Rating Scales


The self-report method can be used to measure attitudes.  A weakness in measuring attitudes is that we usually only measure how people think they think and not how we actually behave.


One of the most common rating scales is the Likert scale.  A statement is used and the participant decides how strongly they agree or disagree with the statements.   For example the participant decides whether they strongly agree/ agree/ undecided/ disagree/ strongly disagree.


A strength of Likert scales is that they can give us an idea about how strongly a participant feels about something.    This therefore gives more detail than a simple yes no answer.


A further strength is that we can treat the data as quantitative data which is easier to analyse statistically.


However there is a tendency with Likert scales for people to respond towards the middle of the scale perhaps to make them look less extreme.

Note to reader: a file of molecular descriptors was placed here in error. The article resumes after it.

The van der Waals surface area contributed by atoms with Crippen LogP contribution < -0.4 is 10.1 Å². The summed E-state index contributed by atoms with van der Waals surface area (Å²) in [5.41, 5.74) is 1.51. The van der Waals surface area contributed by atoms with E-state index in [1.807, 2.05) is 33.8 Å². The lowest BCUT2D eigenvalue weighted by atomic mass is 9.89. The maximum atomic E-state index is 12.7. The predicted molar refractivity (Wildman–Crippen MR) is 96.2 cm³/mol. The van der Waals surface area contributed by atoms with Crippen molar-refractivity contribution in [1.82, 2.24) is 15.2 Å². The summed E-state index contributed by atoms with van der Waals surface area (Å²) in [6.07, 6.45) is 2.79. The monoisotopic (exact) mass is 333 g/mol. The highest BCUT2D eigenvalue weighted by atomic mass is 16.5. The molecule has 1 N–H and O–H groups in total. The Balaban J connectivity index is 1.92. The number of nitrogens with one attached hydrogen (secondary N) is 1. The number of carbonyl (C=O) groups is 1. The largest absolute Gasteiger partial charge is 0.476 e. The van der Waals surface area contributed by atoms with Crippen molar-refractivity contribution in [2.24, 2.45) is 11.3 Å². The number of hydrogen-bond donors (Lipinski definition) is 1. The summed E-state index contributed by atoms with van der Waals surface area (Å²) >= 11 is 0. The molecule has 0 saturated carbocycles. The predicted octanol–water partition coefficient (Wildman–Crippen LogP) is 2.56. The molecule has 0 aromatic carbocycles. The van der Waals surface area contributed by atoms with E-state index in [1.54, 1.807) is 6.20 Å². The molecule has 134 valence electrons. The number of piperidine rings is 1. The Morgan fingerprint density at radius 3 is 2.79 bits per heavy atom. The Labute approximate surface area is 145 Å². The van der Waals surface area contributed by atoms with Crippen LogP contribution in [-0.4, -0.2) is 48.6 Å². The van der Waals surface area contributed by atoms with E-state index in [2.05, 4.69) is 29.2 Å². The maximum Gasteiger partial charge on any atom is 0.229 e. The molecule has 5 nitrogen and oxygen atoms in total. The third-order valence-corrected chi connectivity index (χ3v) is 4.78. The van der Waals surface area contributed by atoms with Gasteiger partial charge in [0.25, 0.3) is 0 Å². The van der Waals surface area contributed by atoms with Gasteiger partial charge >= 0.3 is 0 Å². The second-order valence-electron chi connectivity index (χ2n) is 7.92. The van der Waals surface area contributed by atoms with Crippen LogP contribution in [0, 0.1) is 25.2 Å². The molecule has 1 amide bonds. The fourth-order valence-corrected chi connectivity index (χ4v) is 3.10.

As with any questionnaire participants may provide the answers that they feel they should and importantly as the data is quantitative it does not provide in depth replies.


Fixed choice questions


Fixed choice questions are phrased so that the respondent has to make a fixed choice answer usually ‘yes’ or ‘no’. 


This type of questionnaire is easy to measure and quantify.   It also forces a participant to not choose a middle option.


However respondents may not feel that their desired response is available and of course the answers are not in-depth.